God row spells change ahead in Malaysia
The discovery of the pig heads -- an animal considered offensive to Muslims and whose consumption is prohibited -- could further inflame tensions in the mainly Muslim country, prompting police to issue a stern warning against stirring up emotions.
Eleven churches, a Catholic school, a Sikh temple, two mosques and two Muslim prayer rooms so far have been hit by arson and vandalism attacks in recent weeks over the use of the word "Allah" by Christians.
The mosque is located near a neighborhood which in 2001 was hit by an ethnic clash that reportedly left six people dead.
It seemed to come out of nowhere, it ran its course within a fortnight and the damage inflicted was mild compared with religious conflicts in other parts of the world.
The attacks were provoked by a simmering and, to many outsiders, absurd controversy about the use of the word Allah. Below that, they suggest deep and long-running tensions in a country that has successfully bottled them up for 40 years.
The row over whether Christians should have the right to use the word Allah to refer to their god in Malaysian-language bibles and liturgy is just the latest in a series of manifestations of a rising current of conservative Islam.
In other incidents last year, a 32-year-old mother was convicted for drinking a can of beer, and Muslim demonstrators outraged Hindu opinion by marching with the head of a dead cow, an animal sacred to Hinduism, to oppose construction of a temple.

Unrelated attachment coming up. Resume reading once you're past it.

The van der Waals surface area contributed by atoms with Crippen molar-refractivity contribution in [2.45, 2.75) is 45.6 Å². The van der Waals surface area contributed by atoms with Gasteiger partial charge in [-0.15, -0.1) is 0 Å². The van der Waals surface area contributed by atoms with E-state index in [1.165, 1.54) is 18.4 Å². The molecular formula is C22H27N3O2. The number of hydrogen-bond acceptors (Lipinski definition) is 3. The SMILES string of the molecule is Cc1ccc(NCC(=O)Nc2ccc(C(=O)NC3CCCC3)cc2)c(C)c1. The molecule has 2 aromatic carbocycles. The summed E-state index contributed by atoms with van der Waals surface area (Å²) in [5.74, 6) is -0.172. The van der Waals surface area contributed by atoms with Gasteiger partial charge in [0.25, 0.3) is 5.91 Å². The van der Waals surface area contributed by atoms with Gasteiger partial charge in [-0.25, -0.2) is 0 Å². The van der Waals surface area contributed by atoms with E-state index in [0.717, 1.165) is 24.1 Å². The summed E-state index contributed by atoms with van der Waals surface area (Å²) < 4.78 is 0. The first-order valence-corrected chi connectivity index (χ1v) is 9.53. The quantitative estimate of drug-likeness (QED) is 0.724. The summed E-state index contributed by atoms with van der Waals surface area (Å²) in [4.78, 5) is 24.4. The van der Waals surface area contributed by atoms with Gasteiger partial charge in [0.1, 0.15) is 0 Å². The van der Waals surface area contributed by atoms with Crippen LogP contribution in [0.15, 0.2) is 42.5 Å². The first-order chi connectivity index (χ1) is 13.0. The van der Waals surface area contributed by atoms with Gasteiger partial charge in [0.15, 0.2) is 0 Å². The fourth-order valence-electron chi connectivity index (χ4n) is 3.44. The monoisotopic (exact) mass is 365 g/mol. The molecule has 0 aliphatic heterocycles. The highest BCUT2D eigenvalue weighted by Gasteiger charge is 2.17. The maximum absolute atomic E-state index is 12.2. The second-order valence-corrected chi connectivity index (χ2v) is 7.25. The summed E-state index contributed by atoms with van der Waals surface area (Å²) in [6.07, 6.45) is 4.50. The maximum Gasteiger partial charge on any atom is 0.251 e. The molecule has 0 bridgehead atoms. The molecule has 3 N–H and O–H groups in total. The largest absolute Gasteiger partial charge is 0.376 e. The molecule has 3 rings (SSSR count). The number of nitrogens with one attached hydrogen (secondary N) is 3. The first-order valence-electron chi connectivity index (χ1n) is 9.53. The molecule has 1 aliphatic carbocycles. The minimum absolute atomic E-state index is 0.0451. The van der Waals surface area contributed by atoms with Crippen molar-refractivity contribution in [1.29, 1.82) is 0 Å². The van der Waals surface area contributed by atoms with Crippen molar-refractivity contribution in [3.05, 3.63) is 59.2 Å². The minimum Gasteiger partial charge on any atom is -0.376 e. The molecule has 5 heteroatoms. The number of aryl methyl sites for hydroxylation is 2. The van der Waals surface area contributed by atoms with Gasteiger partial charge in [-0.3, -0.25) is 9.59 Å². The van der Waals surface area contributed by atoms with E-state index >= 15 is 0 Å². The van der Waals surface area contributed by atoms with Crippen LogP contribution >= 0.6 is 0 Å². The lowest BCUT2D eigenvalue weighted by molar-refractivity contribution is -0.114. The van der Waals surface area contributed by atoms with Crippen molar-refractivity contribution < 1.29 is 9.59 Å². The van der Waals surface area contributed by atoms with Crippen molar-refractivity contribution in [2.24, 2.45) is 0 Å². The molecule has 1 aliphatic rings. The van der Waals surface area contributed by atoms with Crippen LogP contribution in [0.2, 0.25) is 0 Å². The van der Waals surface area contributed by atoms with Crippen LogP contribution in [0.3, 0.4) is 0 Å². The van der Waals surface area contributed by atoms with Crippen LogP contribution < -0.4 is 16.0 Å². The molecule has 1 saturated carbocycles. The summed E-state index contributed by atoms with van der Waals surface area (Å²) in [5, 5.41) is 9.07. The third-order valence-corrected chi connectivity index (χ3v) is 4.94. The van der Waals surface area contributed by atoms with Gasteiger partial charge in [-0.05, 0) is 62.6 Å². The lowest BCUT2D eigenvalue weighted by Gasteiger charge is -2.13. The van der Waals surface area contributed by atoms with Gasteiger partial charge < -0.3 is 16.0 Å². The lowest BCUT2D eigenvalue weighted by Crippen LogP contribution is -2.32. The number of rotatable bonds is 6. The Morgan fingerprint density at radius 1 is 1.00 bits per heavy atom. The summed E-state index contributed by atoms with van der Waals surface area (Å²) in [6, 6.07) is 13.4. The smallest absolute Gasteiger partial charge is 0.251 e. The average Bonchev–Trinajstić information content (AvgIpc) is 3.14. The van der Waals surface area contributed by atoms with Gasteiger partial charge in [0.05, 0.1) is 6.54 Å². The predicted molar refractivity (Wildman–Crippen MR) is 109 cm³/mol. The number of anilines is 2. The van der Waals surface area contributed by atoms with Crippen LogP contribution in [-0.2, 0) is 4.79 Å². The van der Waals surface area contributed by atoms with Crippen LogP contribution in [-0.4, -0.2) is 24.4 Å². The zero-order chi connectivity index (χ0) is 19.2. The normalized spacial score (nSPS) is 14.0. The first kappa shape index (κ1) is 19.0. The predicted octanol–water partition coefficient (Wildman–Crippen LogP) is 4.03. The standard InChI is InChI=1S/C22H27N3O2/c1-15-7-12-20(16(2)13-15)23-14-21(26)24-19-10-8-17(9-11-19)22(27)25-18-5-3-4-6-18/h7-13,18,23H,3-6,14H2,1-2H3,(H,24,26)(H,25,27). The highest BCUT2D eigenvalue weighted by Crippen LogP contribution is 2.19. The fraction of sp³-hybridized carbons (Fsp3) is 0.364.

But these are symptoms of deeper fissures in Malaysian society that are not religious so much as ethnic.
Malaysia's success since its independence from Britain in 1963 has been to neutralise the rivalry and mutual dislike between its small majority of Malays (who by law are Muslim) and its Chinese and Indian minorities (who are Christian, Buddhist, Hindu and Sikh). Relations between Malays and Chinese have been marked by outbreaks of mutual antipathy rooted in racial dislike.
The Malay view sees Chinese as clannish, patronising, greedy, dishonest and opportunistic.
While BN's UMNO is not a party of fundamentalist Islam, but as its racial base erodes it has attempted to curry favour with ultra-conservative Muslims in the hope religion may fill the ideological gap left by Malay nationalism. A shrewder leader, such as Mahathir, would not have let the Allah row assume the dimensions it has.
But his successor as prime minister, Najib Razak, has stoked it. When a court ruled on December 31 that the ban on the use of Allah by Christians was unconstitutional, he had an opportunity to drop the whole thing.
Instead, his government appealed against the decision, and the attacks followed. The physical damage that the attacks have caused may have been minimal, but the damage to the cause of racial harmony in Malaysia is impossible to calculate.